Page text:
02/14/2024, 10.17
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Colombo: VAT suffocates education, record increases for stationery and books

by Arundathie Abeysinghe

The 18% increase brings families to their knees, costs have become 'unsustainable and unaffordable'. Stationery imports also down, historic bookshops lay off staff. Book lists are halved, parents looking for discounts and forced to cut back on school supplies. The price of paper has risen by 300%.

Colombo (AsiaNews) - The increase in value added tax (VAT) up to 18% risks bringing families to their knees, in particular due to the high costs in the education sector which appear to be increasingly "unsustainable and inaccessible" .

This is the alarm raised by parents worried about the future of their children and their educational path, with the price of books becoming increasingly higher, as well as stationery, backpacks and shoes.

In fact, many complain that they are no longer able to cover their expenses, so much so that many school-age children have not even started the year because their families were unable to cover purchases, from pens to textbooks.

Similarly, due to the increase in VAT and the decline in sales, imports of stationery have also decreased and several historic bookshops in Colombo, Kandy and the main cities have laid off staff.

Shopkeepers and parents speak of a difficult situation on all fronts, while purchases of even basic necessities have been reduced to a minimum and fallback mechanisms have been adopted - often negatively - to guarantee children's education. Sandya Lakmali, Anil Wijepala and Senthil Thurairajah, residents of Mattakkuliya, in the Colombo 15 area, tell AsiaNews that "parents work hard to give their children a high-level education, but most find it increasingly difficult to do so ”.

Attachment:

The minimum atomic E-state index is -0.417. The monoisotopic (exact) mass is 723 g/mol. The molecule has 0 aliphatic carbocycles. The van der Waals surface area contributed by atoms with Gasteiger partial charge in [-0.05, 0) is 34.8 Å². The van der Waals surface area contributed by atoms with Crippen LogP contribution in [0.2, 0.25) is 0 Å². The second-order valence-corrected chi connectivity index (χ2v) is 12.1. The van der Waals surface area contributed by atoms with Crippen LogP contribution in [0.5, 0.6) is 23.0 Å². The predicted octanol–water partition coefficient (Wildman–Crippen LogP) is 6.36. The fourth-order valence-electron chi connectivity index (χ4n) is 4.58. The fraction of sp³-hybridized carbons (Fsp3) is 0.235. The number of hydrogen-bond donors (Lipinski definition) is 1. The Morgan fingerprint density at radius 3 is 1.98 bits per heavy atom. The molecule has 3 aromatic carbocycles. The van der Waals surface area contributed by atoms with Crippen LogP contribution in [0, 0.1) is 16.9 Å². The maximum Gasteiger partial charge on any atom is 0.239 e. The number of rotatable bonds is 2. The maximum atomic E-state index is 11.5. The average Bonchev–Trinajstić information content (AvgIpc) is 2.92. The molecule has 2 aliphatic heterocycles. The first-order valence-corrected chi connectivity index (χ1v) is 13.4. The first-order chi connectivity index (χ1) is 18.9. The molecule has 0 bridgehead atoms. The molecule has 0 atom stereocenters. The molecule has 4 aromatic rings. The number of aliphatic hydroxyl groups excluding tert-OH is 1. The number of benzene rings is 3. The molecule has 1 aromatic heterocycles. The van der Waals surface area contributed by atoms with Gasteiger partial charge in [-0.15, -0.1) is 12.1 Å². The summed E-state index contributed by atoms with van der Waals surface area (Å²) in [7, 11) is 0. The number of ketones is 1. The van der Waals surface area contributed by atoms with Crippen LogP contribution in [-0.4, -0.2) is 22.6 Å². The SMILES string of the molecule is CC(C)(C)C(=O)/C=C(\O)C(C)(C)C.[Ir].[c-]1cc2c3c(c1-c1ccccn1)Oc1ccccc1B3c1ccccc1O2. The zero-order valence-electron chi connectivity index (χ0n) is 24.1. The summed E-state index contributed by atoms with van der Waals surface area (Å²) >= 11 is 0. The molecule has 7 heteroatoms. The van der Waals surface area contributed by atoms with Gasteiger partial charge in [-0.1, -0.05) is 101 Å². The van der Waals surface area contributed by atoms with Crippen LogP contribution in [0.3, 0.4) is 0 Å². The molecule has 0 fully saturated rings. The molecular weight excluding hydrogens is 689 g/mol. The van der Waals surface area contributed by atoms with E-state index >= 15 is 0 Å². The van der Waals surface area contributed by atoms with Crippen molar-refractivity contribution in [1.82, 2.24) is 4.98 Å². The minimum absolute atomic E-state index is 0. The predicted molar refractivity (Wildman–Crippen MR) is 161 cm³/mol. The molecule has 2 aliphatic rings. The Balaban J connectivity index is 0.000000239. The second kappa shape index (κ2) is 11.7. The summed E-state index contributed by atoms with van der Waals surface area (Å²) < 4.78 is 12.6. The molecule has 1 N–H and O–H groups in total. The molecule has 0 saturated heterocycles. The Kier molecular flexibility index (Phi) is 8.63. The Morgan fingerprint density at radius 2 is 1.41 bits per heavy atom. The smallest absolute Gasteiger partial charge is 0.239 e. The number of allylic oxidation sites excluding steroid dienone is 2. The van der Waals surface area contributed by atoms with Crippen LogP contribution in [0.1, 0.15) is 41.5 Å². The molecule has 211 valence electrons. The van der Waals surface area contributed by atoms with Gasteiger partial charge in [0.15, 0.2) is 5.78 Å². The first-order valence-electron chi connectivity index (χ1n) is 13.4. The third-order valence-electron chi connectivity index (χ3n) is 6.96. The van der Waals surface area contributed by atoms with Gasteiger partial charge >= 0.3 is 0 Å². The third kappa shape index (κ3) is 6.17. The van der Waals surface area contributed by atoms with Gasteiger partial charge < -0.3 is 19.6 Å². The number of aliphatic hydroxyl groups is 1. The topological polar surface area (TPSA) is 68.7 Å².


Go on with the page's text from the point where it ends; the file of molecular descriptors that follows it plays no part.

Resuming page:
The greatest difficulties concern families in which there is only one working parent. "Many of us - they continue - have sacrificed food consumption" with only two meals a day "to cover expenses".

“In the past - they explain - we could buy the entire list of books in a single store, but now we visit several in search of discounts. Sometimes we are unable to buy some essential items because they are not accessible. Some benefactors offered to help us buy necessary school supplies. However, transport costs are also currently unsustainable,” while parents are under “severe financial pressure, as schools impose extra fees, known as 'fees', claiming they are for infrastructure maintenance.

A large number of students - conclude Sandya, Nihal and Senthil - have dropped out of school and many in the neighbourhood, especially those over the age of 14, work as workers on construction sites".

According to Gunapala Nandasena, owner of a stationery shop at the People's Park Complex in Pettah, in the past, people "provided a whole list of books and purchased all the items. Today, parents evaluate prices and reduce the quantity of goods purchased. This shift in consumer behavior has led to the book lists we typically receive being halved. Due to the decline in sales, I have had to lay off some of the staff because it is difficult to maintain the shop with the increase in electricity prices, the high cost of stationery and the workers themselves asking for a salary increase" to cope with the high cost of life.

“Sometimes - he concludes - I manage the shop alone, because the two elderly workers attend the clinics at the National Hospital in Colombo”.

Meanwhile, editors say thousands of manufacturing jobs in Sri Lanka will be lost and more stores will soon go bankrupt. They state that currently around 30% of bookstores have closed down.

One fact above all: before the current year there were no taxes on books, the introduction of which took place on January 1, 2024. The president of the Sri Lanka Book Publishers Association (Slbpa), Samantha Indeewara, speaks of an increase generalized which concerns all raw materials. For example, the price of paper has increased by 300% in recent years, while the island imports up to 90% of the elements necessary for the production and printing of a book.

All these elements - compared to a past of exemption - have now been subjected to VAT and other import duties.

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